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The past
is another pantry
  Flour to the people! Women in Anglo-Saxon costume demonstrate how to make flour using mill stones at a re-creation event. Picture by John Millar
As Bury’s Abbey 1,000 celebrations continue with a community picnic, Kim Smith shows us how to eat like an Anglo-Saxon
An army marches on its stomach, as Napoleon once said. Or was it Frederick the Great? Whoever was the rightful owner of that idiom, have you ever wondered what King Edmund fed his men before they faced the Viking hordes? It certainly was not three Shredded Wheat, despite its stamina- promoting claims.
If you’re planning to take the family to
the community picnic in Abbey Gardens in Bury St Edmunds on 16 July, why not literally enjoy a flavour of the era in which it was founded by trying our Anglo-Saxon recipe? Not only is it very tasty, but it is also healthy as the ingredients are, for obvious reasons, all organic.
Before you don your pinafore, though, let’s look at what an expert has to say on the type of diet that would have been available.
Cambridge University lecturer Dr Debby Banham wrote what could be the definitive book on the subject in 2004.
Food and Drink in Anglo-Saxon England
reveals that families were self-sufficient, consuming only what they could grow themselves or collect from the wild. Even the aristocracy had to rely on the fruits of their tenants’ labours. However, they could afford to supplement their meals with imported luxuries such as wine and spices.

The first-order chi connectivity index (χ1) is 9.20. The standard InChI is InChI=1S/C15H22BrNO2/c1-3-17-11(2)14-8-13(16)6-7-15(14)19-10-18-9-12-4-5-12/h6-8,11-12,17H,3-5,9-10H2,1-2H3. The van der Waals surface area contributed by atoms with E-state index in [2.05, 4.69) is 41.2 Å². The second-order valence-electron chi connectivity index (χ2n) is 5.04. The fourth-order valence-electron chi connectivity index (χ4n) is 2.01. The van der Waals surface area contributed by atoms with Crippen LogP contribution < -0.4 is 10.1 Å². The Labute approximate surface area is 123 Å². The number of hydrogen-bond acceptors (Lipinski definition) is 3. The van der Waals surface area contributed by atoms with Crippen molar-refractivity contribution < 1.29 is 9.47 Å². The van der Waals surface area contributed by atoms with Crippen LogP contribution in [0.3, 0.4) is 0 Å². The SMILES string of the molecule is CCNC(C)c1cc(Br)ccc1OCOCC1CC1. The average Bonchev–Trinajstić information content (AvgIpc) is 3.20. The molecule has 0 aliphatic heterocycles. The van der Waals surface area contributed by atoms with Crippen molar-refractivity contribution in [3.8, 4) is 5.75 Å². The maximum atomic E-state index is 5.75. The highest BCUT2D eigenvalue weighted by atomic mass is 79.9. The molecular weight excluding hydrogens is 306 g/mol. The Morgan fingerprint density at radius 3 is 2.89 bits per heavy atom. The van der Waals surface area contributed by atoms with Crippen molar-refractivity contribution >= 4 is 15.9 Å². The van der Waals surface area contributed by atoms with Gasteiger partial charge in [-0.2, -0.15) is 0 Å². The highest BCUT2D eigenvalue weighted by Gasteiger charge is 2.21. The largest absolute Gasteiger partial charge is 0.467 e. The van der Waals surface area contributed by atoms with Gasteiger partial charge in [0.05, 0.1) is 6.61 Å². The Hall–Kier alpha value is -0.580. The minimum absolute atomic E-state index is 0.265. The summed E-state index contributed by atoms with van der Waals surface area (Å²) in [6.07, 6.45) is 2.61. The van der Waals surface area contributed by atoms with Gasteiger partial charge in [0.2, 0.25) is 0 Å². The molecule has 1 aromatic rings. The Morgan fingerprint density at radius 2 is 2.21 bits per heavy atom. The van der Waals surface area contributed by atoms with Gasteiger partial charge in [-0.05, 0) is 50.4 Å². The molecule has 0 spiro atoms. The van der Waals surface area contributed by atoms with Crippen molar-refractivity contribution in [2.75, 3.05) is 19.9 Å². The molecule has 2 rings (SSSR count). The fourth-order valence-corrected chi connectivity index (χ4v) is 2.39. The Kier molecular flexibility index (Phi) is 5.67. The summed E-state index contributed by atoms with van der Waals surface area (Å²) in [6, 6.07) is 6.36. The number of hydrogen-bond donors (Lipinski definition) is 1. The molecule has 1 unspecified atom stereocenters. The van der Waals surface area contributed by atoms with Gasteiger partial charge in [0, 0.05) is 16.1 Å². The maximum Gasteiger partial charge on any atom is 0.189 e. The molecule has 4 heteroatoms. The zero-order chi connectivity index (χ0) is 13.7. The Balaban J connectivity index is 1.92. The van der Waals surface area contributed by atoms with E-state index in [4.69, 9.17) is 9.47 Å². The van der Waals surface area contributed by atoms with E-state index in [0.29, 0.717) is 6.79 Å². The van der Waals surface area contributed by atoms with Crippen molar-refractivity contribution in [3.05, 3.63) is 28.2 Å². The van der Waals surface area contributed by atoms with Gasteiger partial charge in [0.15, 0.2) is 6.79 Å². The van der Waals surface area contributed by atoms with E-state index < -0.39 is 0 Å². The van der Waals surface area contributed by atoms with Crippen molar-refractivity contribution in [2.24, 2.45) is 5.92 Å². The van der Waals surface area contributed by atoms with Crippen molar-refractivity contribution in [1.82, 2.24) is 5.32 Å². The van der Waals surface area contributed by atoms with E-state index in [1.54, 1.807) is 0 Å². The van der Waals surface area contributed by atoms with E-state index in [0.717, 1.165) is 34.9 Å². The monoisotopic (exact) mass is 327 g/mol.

“This book originated in my student day- dreams,” Dr Banham admits in the preface. “Sitting in lectures about Anglo-Saxon kings and bishops, I used to think, ‘Yes, very interesting, but what did they eat for breakfast before they fought the battle or reformed the church?’
“I wanted to know what it was like to be
an Anglo-Saxon, irrespective of whatever momentous events were going on at the time. None of the books I read, however fascinating, dealt with these questions. In fact, the answers still elude me, but the
first question set me off on a research career that has produced, among other things,
this book.
“Even now, it is impossible to say with any
confidence what the Anglo-Saxons ate at every meal, but I do at least know what their overall diet consisted of, in terms of crops, livestock, wild and imported foods, and I know something about the cooking and preservation techniques they had at their disposal. So progress has been made.”
Dr Banham reveals she had few contemporary accounts to draw on, apart from lists of “food rents” paid by tenants to the ruling
 West Stow Anglo Saxon Village in Suffolk

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